Catching Up

An interview with The Great Whiskey Rebellion

By Zach Shaw
Scarlet Staff

The Great Whiskey Rebellion at the '09 Battle of the Bands. Photo by Ashley Klann.

Geo Poor, Amy Levine, Emma Hyatt, and Nick Checchio have certainly accomplished more than most Clark musicians since graduating. Not only have they become staples on the campus music scene, but the Great Whiskey Rebellion has continued to move forward, expanding their fan base within the Massachusetts bar scene and releasing the EP On The Whiskey Trail.

Their unique blend of Irish folk music and live rock adrenaline has made them a fan favorite amongst mass audiences. It’s for that reason why many Clarkies get riled up whenever the Clark graduate band returns to campus.
GWR’s most recent return to Clark came at this year’s Spree Day.

After performing a blistering full hour set, I got the chance to sit down with the quartet to discuss the recording process of their debut release, the band’s start and transformation into their current state, their experience performing on and off campus, and what they hope the future holds for them.

What have you guys been up to since you were last at Clark?

Nick Checchio: These two [Geo and Amy] did a lot of writing during that time. We always practice like one day a week. So I would just come down to their place and they just would’ve written a song. We’d learn that, and then just practice old stuff. We kind of just took the time to do some writing and see where we could go.

Amy Levine: Yeah, and we played a few shows in Worcester and around the Northern Boston area too. But yeah, writing and just taking the hiatus towards a new direction was kind of what we were doing.
So does more writing mean that we can expect a new album or EP soon?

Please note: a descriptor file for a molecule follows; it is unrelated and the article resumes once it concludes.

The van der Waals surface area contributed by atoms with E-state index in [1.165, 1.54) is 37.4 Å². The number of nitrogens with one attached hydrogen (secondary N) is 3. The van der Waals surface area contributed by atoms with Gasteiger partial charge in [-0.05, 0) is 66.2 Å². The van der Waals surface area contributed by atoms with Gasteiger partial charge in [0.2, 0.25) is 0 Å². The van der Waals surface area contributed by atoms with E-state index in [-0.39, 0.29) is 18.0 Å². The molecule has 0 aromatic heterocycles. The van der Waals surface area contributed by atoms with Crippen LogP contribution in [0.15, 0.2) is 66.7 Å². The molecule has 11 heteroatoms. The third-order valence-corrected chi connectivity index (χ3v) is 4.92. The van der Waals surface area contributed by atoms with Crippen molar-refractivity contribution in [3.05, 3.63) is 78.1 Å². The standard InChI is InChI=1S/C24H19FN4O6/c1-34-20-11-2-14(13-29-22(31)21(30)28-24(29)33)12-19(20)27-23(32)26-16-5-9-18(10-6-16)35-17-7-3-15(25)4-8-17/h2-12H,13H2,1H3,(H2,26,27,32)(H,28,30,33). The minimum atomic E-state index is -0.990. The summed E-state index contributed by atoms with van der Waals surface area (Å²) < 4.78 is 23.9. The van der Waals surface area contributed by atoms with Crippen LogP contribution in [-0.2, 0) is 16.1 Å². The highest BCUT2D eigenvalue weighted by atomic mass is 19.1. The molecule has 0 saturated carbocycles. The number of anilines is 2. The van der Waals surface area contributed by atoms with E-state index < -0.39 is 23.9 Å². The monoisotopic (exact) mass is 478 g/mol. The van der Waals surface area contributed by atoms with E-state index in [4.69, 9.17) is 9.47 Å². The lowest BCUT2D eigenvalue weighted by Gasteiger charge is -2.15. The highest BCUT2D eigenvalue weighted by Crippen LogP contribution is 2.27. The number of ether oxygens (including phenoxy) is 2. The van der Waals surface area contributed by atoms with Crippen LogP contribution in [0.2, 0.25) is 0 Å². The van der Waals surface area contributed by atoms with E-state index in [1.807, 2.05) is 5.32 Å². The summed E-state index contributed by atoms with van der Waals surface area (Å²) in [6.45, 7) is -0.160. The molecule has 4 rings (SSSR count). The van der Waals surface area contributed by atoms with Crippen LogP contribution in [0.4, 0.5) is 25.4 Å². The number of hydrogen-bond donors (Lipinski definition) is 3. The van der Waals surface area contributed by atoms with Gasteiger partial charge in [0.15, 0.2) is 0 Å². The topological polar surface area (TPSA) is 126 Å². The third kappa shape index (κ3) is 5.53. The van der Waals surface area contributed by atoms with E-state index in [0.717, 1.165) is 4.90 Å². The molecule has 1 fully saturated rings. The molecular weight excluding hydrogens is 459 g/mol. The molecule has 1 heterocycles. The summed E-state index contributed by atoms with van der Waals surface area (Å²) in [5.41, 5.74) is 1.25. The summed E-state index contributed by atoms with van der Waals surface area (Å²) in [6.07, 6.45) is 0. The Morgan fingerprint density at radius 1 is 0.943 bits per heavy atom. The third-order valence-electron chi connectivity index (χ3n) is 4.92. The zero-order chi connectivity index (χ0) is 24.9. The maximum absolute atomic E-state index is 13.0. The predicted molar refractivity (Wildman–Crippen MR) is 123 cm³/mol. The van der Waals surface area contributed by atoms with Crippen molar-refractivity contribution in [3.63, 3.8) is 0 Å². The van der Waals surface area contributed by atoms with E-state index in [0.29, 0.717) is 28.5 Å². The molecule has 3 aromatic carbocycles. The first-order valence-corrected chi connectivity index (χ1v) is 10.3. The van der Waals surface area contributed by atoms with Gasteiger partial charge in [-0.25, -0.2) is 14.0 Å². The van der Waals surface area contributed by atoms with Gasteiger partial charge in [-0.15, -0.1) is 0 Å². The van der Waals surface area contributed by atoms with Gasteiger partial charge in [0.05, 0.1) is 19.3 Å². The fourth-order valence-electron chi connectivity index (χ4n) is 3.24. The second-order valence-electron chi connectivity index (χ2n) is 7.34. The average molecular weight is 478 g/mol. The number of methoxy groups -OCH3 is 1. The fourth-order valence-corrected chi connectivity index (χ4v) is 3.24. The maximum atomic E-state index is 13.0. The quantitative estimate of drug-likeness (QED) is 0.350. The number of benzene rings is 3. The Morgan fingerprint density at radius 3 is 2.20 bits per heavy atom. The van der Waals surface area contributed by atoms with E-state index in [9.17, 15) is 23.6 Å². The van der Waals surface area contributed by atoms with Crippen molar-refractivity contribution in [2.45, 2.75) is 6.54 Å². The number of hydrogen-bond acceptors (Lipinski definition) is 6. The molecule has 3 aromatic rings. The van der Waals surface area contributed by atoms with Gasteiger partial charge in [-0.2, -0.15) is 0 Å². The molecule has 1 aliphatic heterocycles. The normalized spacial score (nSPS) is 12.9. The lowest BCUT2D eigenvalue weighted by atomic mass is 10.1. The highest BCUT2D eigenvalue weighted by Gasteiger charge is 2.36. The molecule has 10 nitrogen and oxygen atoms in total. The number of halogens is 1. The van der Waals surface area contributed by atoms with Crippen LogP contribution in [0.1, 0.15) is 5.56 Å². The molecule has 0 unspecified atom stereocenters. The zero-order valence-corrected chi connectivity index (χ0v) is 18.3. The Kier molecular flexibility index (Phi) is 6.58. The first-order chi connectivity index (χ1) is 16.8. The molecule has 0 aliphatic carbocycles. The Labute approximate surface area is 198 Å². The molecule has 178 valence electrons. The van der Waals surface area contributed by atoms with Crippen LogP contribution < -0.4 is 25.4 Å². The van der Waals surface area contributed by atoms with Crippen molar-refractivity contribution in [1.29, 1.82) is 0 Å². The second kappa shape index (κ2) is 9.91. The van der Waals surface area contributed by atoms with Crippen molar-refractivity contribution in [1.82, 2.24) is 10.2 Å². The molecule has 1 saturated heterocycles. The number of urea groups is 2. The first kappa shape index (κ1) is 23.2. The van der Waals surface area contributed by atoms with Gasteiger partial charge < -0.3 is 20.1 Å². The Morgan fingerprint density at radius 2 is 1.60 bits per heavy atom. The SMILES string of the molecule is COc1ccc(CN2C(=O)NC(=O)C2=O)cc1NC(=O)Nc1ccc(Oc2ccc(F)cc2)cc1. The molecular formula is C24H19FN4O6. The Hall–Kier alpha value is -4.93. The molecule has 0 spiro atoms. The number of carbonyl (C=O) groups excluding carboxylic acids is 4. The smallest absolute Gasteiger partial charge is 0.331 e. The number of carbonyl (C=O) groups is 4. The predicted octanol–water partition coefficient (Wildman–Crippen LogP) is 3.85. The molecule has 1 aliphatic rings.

Geo Poor: That’s the hope. Definitely new live material, and the hope and plan is to get into the recording studio and record a new CD with a lot of those new tracks and some of the older crowd favorites.

Geo Poor on bass. Photo by Ashley Klann.

Before the Great Whiskey Rebellion, I know a lot of you were in other bands at Clark. Like [Amy and Emma were in] The G Spots. I don’t know, though, about Geo and Nick…

Nick: Not me. This is my first band! I’ve been saving myself [laughs]
How do you feel being in The G Spots, or any other college band you were in, differs from the Great Whiskey Rebellion?

Nick: And though we have this great, loyal following at Clark, we don’t consider ourselves a Clark band. Like we got started in Boston and then came to Worcester, which worked out for us because we love playing here and it’s totally appreciative of all of our fans. But we don’t identify as a college band. We were all in grad school and we all kind of started somewhere else and then came back here.

Emma: I still think of us as a Clark band, though.

Nick: I mean, we met at Clark, but our first shows were in Boston.

Amy: But that was thanks to Clark.

Well, in that case, were you guys relatively surprised when you won the Clark Battle Of The Bands back in January, 2010?

Amy: Yeah, we didn’t even think about that being a big deal at all [beforehand]. We were like “Oh yeah, guess we got this one more thing to play” because we were playing all the time.

I just remember how at the Battle Of The Bands, everyone’s jaws just dropped to the ground when you guys performed. Pretty much most of the musicians playing that night, including me, were like “Crap, they won!” [laughs]

Nick: And what was cool about that for us, or at least what I enjoyed, was that that was the first time we had met a lot of bands that we would play with later on.

Geo: I feel like I knew absolutely nothing [while I was in college], particularly about going out and playing shows. When you’re at Clark, you almost never leave this little bubble of a community. You don’t go out in Worcester.